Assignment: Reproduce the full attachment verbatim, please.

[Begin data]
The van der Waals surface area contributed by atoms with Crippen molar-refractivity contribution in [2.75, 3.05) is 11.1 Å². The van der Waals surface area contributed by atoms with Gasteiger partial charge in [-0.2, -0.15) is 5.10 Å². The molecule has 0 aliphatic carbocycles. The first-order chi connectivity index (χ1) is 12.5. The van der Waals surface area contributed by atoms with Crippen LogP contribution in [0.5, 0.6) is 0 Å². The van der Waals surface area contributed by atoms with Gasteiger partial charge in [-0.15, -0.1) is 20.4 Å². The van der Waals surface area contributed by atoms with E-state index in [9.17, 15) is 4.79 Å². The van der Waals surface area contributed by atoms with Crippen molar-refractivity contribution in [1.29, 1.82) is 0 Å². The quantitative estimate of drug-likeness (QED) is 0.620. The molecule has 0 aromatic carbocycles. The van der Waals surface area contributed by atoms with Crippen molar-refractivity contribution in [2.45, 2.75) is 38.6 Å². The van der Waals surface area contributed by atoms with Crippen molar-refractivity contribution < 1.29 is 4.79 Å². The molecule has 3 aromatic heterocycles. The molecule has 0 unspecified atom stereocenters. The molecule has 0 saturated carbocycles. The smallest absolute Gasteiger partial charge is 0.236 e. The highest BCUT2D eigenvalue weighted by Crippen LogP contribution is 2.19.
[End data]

The van der Waals surface area contributed by atoms with Crippen molar-refractivity contribution in [2.75, 3.05) is 11.1 Å². The van der Waals surface area contributed by atoms with Gasteiger partial charge in [-0.2, -0.15) is 5.10 Å². The molecule has 0 aliphatic carbocycles. The first-order chi connectivity index (χ1) is 12.5. The van der Waals surface area contributed by atoms with Crippen LogP contribution in [0.5, 0.6) is 0 Å². The van der Waals surface area contributed by atoms with Gasteiger partial charge in [-0.15, -0.1) is 20.4 Å². The van der Waals surface area contributed by atoms with E-state index in [9.17, 15) is 4.79 Å². The van der Waals surface area contributed by atoms with Crippen molar-refractivity contribution in [1.29, 1.82) is 0 Å². The quantitative estimate of drug-likeness (QED) is 0.620. The molecule has 0 aromatic carbocycles. The van der Waals surface area contributed by atoms with Crippen molar-refractivity contribution in [2.45, 2.75) is 38.6 Å². The van der Waals surface area contributed by atoms with Crippen molar-refractivity contribution < 1.29 is 4.79 Å². The molecule has 3 aromatic heterocycles. The molecule has 0 unspecified atom stereocenters. The molecule has 0 saturated carbocycles. The smallest absolute Gasteiger partial charge is 0.236 e. The highest BCUT2D eigenvalue weighted by Crippen LogP contribution is 2.19.